220px-Life_of_Pi_2012_PosterWhat to do on a rainy day in New York? Try fishing for your dinner.

That’s what it felt like, like all we had to do was reach out and grab a fish right out of the ocean as it flowed into our laps from the ocean in one of many mesmerizing sequences in Ang Lee’s adaptation of Yann Martel’s Booker-winning bestseller, “The Life of Pi.” (2001).

The groundbreaking movie, which we watched in 3D – the only way to go – is a tour de force that pulls off the nearly impossible: Lee manages to combine nonpareil technical achievement with aesthetic beauty (according to our brother-in-law, a three times Oscar-nominated Hollywood film editor who knows from magic and eye appeal) and an emotional gut punch. Eat your heart out Jim Cameron and Peter Jackson.

Yes, we all became true believers, joining legions of goggle-eyed admirers of the film, once considered to be unfilmable for fairly obvious reasons.

For starters, Martel’s story takes place on a lifeboat in the middle of the Pacific Ocean and its shipwrecked hero, a young Indian boy named Piscine Molitor Patel — “Pi” for short — does not have another human soul to talk to for 227 days.

The larger hurdle was the cat.

In the book, Pi’s “co-star,” Richard Parker, is a full-grown 450-pound Bengal tiger – which Lee managed to fashion to startling perfection. His digitally created tiger is incredible, rather, very credible, a mash-up of pixels and real sinew ( based on a tiger named King). Altogether, Richard Parker becomes a tribute to William Blake:

Tyger! Tyger! burning bright
In the forests of the night,
What immortal hand or eye
Could frame thy fearful symmetry?*

Lee could

And as major fans of the director, we were not at all surprised.

Though Ang Lee is most recently associated with the 2005 Oscar-winning “Brokeback Mountain” (Best Director, Best Adapted Screenplay, and Best Original Score), a breakthrough film of a different sort, his “Crouching Tiger, Hidden Dragon,” 2000, (Best Foreign Language Film, Taiwan and six other Academy nominations including Best Picture) – remember the swordplay on the branches of swaying bamboo trees? –  suggested Lee could be an apt effects man.

(Both films premiered at the Telluride Film Festival.)

The choice of 3D proved to be Lee’s masterstroke, turning this tale of magic realism into a pop-up storybook, “illustrated” by the luminous color-saturated cinematography of Claudio Miranda.

This tale of a teen and a tiger adrift on the ocean opens with opens with a gorgeous montage of birds and beasts, hummingbirds to zebras, linking India to Canada. That is followed by Pi (as an adult, Irrfan Khan) recounting his story to an inquisitive author with writer’s block (Rafe Spall.) He tells the man his tale might do more than unblock: it might convince the author (and audience) to believe in God.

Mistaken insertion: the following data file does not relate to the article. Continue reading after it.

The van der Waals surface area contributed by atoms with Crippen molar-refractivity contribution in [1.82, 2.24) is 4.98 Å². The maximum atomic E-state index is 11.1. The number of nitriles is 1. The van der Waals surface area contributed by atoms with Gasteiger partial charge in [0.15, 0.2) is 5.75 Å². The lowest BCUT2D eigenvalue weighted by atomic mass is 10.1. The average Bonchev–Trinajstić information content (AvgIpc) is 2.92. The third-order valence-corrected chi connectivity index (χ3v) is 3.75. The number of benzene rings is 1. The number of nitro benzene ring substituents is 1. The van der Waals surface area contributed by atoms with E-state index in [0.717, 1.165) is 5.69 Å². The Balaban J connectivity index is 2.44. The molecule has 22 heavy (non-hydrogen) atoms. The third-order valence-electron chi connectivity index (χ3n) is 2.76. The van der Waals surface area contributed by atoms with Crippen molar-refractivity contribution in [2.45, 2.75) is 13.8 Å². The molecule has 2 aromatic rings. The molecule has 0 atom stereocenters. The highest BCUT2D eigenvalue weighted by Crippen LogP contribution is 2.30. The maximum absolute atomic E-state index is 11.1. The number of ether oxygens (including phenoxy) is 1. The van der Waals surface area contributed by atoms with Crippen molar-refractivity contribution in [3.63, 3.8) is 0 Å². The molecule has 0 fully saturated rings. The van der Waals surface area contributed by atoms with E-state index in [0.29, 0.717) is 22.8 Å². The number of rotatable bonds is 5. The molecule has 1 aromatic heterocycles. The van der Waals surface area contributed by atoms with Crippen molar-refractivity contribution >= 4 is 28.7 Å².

The heart of the adventure begins when Pi  (as played as a teenager by Suraj Sharma) travels with his family on a freighter bound for Canada, where his father hoped to reboot his business as a zookeeper. A storm wrecks the ship and the sixteen-year-old finds himself alone on a lifeboat with a hyena, a zebra, an orangutang and the aforementioned tabby. But the law of the jungle takes hold: the fittest quickly dispatches the other three. The existential ordeal for survival that follows is the crux of the transcendent fable.

Like the book, the movie leaves us in awe and wondering what exactly we saw and heard and was it true. But never for a moment do we doubt Lee’s expressive storytelling, his luxurious imagery and the sense of wonder they both arouse.

And all those wondrous special effects could arguably be traced back to the show we saw first at the Metropolitan Museum of Art: “Faking It-Manipulated Photography Before Photoshop.” Just connect the dots back to 1840s, the earliest days photography. Only the methods have changed.

Uelsmann image at the Met

Uelsmann image at the Met

It turns out that nearly every type of manipulation we now associate with digital photography was also part of the medium’s pre-digital repertoire: smoothing away wrinkles, slimming waistlines, adding people to a scene (or removing them), even fabricating events that never took place.

Room after room of images, some by brand names such as Edward Steichen and Jerry Uelsmann (whose work is carried by the Telluride Gallery of Fine Art) proves “the camera never lies.” People in dark rooms do.

*(“The Tyger,” from Blake’s “Songs of Experience.”)

For a preview, watch the official trailer of “The Life of Pi.”

Editor’s note: Just heard from a Hollywood insider, Lee’s next film will based on another bestseller, “Cleopatra,” by Stacy Schiff. The director is known for not repeating himself. Or his successes.

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